The Art of Journalism

By Jasmine Wing | @jasminenatashaw

“We need long train journeys on which we have no wireless signal”
― Alain de Botton, The News: A User’s Manual

Author and philosopher, Alain De Botton, released his book, The News: A User’s Manual, last year. It is somewhat of a guide to finding your way around the news. Although De Botton has faced harsh criticism, I can’t help but find method in his madness.

De Botton proclaims the news fills the same principal position in today’s society that religion once did. I don’t think people have grasped the impact the news really has on our lives. He also smartly pointed out in his book that the news is not mentioned or taught in schools. However, after our academic life has finished we turn to the news as our information basis.

Critics have suggested De Botton “doesn’t feel comfortable with new information age” and “isn’t too interested in modern developments”. I’m sure he would argue against those accusations. But from an objective perspective I can understand what those critics are getting at although I can’t help but think those claims aren’t actually a bad thing. Hear me out. As I have previously noted I do believe we must first go backwards to move forwards. I think it is quite obvious that we are not gaining much momentum as a paying profession in the current ‘web whirlwind’, so why not contemplate De Botton’s suggestions more closely.

New information age; with everyone having access to all-encompassing diverse information at the click of a button, it does degrade the exclusivity of journalism. Journalism no longer can sustain a place of privilege that it might once have done. Consequently, have those people known as readers lost interest in journalism because of the free and easy accessible information from the internet?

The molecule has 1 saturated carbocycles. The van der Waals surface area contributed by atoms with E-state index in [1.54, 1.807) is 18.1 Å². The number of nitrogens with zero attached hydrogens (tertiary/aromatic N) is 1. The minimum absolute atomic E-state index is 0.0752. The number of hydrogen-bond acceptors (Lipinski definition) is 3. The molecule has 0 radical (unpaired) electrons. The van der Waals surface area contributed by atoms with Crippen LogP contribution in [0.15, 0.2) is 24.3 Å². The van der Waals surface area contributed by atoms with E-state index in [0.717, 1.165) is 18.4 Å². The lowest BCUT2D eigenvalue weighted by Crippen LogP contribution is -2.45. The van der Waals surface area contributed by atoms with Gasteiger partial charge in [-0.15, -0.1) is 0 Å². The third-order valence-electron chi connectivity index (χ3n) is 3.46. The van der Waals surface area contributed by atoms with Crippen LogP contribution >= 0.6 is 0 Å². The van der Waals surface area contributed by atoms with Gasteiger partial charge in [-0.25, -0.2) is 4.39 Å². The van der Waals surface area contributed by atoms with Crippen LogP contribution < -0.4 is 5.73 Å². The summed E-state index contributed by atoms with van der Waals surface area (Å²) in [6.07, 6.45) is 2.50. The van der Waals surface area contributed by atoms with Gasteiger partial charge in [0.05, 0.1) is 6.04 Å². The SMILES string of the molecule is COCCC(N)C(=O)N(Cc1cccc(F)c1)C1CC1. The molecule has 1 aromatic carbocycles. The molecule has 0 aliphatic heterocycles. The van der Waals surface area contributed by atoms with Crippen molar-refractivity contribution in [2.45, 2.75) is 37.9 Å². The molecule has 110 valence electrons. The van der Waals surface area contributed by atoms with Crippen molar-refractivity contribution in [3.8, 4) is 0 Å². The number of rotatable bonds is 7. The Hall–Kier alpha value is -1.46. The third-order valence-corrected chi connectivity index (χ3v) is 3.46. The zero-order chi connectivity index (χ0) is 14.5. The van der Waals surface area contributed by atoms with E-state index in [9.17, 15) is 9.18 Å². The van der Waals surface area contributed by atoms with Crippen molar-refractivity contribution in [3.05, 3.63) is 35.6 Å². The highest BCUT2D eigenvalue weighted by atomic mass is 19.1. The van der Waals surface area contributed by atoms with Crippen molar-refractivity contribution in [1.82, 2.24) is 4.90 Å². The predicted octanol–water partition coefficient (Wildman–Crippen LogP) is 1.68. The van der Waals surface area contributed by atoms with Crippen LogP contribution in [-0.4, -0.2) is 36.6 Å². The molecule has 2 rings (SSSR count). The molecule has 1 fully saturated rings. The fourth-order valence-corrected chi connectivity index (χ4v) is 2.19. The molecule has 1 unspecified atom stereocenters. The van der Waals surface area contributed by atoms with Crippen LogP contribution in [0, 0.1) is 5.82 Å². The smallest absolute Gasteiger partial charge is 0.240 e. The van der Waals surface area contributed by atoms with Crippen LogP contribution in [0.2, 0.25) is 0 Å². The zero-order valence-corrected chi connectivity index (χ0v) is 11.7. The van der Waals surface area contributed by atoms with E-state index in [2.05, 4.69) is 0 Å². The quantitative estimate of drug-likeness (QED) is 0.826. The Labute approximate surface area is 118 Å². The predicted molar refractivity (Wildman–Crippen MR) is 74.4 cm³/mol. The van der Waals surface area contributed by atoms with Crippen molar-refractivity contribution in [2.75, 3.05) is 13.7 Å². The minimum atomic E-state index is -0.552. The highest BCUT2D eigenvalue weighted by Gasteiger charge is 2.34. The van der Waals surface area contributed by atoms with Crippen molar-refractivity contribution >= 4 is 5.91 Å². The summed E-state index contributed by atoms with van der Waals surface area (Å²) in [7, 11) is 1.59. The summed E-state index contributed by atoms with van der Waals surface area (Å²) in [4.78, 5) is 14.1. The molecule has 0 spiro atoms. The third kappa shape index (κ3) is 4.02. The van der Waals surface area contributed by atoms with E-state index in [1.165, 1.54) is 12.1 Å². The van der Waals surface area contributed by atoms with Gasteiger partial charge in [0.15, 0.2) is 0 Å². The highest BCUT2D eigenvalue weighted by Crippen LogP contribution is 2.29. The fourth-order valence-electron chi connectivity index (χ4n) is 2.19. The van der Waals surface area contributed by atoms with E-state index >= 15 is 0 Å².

Modern developments; we are living in an ‘always on’ world, where we are constantly connected and networked, unable to escape the need to check social media and the internet at every chance. With the essential requirement of smart phones, tablets and computers and the development of Wi-Fi and 3G, journalism, along with other industries, is constantly being kept on their toes. The struggle to keep up and the constant changes in consumers, is forcing journalists into unusual avenues. Readers’ are adopting a dipping approach to obtaining their news and their habits are fluctuating. They appear to be dipping into news for a fleeting moment, rather than pursuing a lengthy narrative.

The author proposes that our rush to read the first and not the second, to favour an aloof sensation to local information, shows that at heart we are “truly shallow and irresponsible citizens.

Despite all the rather negative comments De Botton paints a picture of his ‘ideal news organisation of the future’. He suggests that rather than using stories about flu epidemics or political scandals to encourage our fear and anger, the news should instead place these things in perspective.

He points out the repetition of the ‘David vs Goliath battle’ and the ‘unsung hero’ in the news. De Botton argues that the stories behind various headlines are in fact the same. It is not just a fitting way of framing a story. He says there is an underlying melody that is more important but is often the untold story.
“The phone-hacking scandal revealed a deep longing for a better kind of news, a news that wouldn’t be so cynical and so destructive,’ De Botton tells me” (Donoghue, 2014).

I feel that the art of journalism is getting lost and De Botton’s arguments may be impractical. Those arguments don’t consider the commercial reality but I do believe he speaks sense and is going someway to regaining the public’s attention to good journalism. Journalism is not left high and dry yet!


Donoghue, P. (2014, March 31st). Homework for Adults?: Alain de Botton on The News. Retrieved from Wheeler Centre:

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